The transfer of human capital
Most of our productive knowledge was handed down to us by previous generations. The transfer of knowledge from the old to the young is therefore a cornerstone of productivity growth. We study this process in a model in which the old sell knowledge to the young - - old workers train the young, and charge them for this service. We take an information-theoretic approach in which training occurs if a young agent watches an old worker perform a task. This assumption has plenty of empirical support -- in their first three months on the job, young workers spend about five times as long watching others work as they do in formal training programs. Equilibrium is not constrained Pareto optimal. The old have private information, and this gives rise to an adverse selection problem: some old agents manage to sell skills that the young would not buy (if only they knew exactly what they were buying). We derive the implications for the lifetime of technological lines, and we show that the model generates a negative relation between a firm's productivity and its probability of failure.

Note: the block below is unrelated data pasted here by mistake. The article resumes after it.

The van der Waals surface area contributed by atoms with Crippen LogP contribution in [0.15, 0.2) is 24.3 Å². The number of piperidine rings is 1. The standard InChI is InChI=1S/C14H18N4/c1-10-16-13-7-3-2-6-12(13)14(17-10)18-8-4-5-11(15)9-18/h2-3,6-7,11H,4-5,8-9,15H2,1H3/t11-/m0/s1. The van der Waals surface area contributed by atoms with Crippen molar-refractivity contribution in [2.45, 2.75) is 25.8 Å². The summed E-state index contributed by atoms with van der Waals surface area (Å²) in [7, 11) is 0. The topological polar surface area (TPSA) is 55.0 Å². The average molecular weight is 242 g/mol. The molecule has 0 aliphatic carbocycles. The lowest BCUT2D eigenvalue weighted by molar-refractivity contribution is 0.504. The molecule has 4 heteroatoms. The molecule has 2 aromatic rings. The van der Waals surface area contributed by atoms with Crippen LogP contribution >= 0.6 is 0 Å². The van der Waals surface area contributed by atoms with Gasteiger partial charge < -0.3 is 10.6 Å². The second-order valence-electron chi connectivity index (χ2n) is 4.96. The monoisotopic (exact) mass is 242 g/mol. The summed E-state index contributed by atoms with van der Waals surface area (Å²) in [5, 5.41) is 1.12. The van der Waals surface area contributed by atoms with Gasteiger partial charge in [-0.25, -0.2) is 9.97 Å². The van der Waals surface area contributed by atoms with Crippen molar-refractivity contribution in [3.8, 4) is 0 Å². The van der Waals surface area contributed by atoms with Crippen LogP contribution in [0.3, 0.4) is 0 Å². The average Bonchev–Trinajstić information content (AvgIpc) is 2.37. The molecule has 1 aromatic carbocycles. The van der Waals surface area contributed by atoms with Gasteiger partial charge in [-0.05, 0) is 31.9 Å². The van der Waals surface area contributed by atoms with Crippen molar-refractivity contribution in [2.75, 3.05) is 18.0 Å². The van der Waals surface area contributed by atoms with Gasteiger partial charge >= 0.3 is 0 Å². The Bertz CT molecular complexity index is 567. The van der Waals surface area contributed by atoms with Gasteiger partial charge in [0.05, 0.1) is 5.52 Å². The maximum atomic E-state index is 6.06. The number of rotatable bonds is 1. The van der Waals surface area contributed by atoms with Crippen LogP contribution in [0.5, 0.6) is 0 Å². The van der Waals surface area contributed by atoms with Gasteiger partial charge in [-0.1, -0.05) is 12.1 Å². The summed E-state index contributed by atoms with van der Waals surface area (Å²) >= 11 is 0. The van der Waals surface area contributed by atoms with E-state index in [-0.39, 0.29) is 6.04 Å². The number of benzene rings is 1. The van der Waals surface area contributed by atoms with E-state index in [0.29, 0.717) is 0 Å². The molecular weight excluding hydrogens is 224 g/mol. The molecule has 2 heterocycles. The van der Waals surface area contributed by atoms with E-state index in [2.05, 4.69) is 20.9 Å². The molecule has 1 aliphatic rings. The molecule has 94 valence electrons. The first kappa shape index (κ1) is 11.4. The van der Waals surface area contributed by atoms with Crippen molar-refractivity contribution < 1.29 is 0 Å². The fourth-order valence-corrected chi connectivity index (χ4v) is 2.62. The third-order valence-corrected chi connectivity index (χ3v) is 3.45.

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- Prescott, Edward C & Boyd, John H, 1987. "Dynamic Coalitions: Engines of Growth," American Economic Review, American Economic Association, vol. 77(2), pages 63-67, May.
- Jovanovic, Boyan & Nyarko, Yaw, 1994. "The Bayesian Foundations of Learning by Doing," Working Papers 94-15, C.V. Starr Center for Applied Economics, New York University.
- Barron, John M & Black, Dan A & Loewenstein, Mark A, 1989. "Job Matching and On-the-Job Training," Journal of Labor Economics, University of Chicago Press, vol. 7(1), pages 1-19, January.
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